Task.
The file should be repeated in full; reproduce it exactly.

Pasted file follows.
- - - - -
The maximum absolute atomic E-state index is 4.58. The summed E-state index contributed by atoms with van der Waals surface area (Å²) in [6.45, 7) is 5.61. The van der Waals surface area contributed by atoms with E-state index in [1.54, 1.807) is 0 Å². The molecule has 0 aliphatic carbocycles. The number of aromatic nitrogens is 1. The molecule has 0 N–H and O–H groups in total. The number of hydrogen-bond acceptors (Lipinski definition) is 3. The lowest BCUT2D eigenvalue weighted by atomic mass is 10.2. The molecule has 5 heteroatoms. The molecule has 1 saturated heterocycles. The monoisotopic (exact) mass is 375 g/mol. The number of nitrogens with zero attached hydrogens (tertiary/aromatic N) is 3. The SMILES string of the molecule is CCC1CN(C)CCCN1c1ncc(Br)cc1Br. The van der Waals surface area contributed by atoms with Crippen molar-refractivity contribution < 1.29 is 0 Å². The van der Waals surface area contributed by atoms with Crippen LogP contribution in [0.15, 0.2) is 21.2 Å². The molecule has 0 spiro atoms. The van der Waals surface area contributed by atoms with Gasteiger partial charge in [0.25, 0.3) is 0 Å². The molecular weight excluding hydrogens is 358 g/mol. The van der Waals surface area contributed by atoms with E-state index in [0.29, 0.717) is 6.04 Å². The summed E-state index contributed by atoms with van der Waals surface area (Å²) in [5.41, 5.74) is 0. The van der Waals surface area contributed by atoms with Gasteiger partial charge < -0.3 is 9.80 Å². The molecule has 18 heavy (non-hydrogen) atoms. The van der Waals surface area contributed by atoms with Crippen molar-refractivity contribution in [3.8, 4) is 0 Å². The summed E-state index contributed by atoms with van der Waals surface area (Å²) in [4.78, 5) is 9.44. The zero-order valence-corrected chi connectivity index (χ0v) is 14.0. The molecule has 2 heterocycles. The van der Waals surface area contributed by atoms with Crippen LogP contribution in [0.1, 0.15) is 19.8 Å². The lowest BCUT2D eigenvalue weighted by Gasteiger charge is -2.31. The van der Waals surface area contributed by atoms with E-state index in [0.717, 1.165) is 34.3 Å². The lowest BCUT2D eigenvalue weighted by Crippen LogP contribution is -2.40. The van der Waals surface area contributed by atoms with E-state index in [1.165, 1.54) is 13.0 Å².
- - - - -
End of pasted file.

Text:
The maximum absolute atomic E-state index is 4.58. The summed E-state index contributed by atoms with van der Waals surface area (Å²) in [6.45, 7) is 5.61. The van der Waals surface area contributed by atoms with E-state index in [1.54, 1.807) is 0 Å². The molecule has 0 aliphatic carbocycles. The number of aromatic nitrogens is 1. The molecule has 0 N–H and O–H groups in total. The number of hydrogen-bond acceptors (Lipinski definition) is 3. The lowest BCUT2D eigenvalue weighted by atomic mass is 10.2. The molecule has 5 heteroatoms. The molecule has 1 saturated heterocycles. The monoisotopic (exact) mass is 375 g/mol. The number of nitrogens with zero attached hydrogens (tertiary/aromatic N) is 3. The SMILES string of the molecule is CCC1CN(C)CCCN1c1ncc(Br)cc1Br. The van der Waals surface area contributed by atoms with Crippen molar-refractivity contribution < 1.29 is 0 Å². The van der Waals surface area contributed by atoms with Crippen LogP contribution in [0.15, 0.2) is 21.2 Å². The molecule has 0 spiro atoms. The van der Waals surface area contributed by atoms with Gasteiger partial charge in [0.25, 0.3) is 0 Å². The molecular weight excluding hydrogens is 358 g/mol. The van der Waals surface area contributed by atoms with E-state index in [0.29, 0.717) is 6.04 Å². The summed E-state index contributed by atoms with van der Waals surface area (Å²) in [5.41, 5.74) is 0. The van der Waals surface area contributed by atoms with Gasteiger partial charge < -0.3 is 9.80 Å². The molecule has 18 heavy (non-hydrogen) atoms. The van der Waals surface area contributed by atoms with Crippen molar-refractivity contribution in [3.8, 4) is 0 Å². The summed E-state index contributed by atoms with van der Waals surface area (Å²) in [4.78, 5) is 9.44. The zero-order valence-corrected chi connectivity index (χ0v) is 14.0. The molecule has 2 heterocycles. The van der Waals surface area contributed by atoms with Crippen LogP contribution in [0.1, 0.15) is 19.8 Å². The lowest BCUT2D eigenvalue weighted by Gasteiger charge is -2.31. The van der Waals surface area contributed by atoms with E-state index in [0.717, 1.165) is 34.3 Å². The lowest BCUT2D eigenvalue weighted by Crippen LogP contribution is -2.40. The van der Waals surface area contributed by atoms with E-state index in [1.165, 1.54) is 13.0 Å².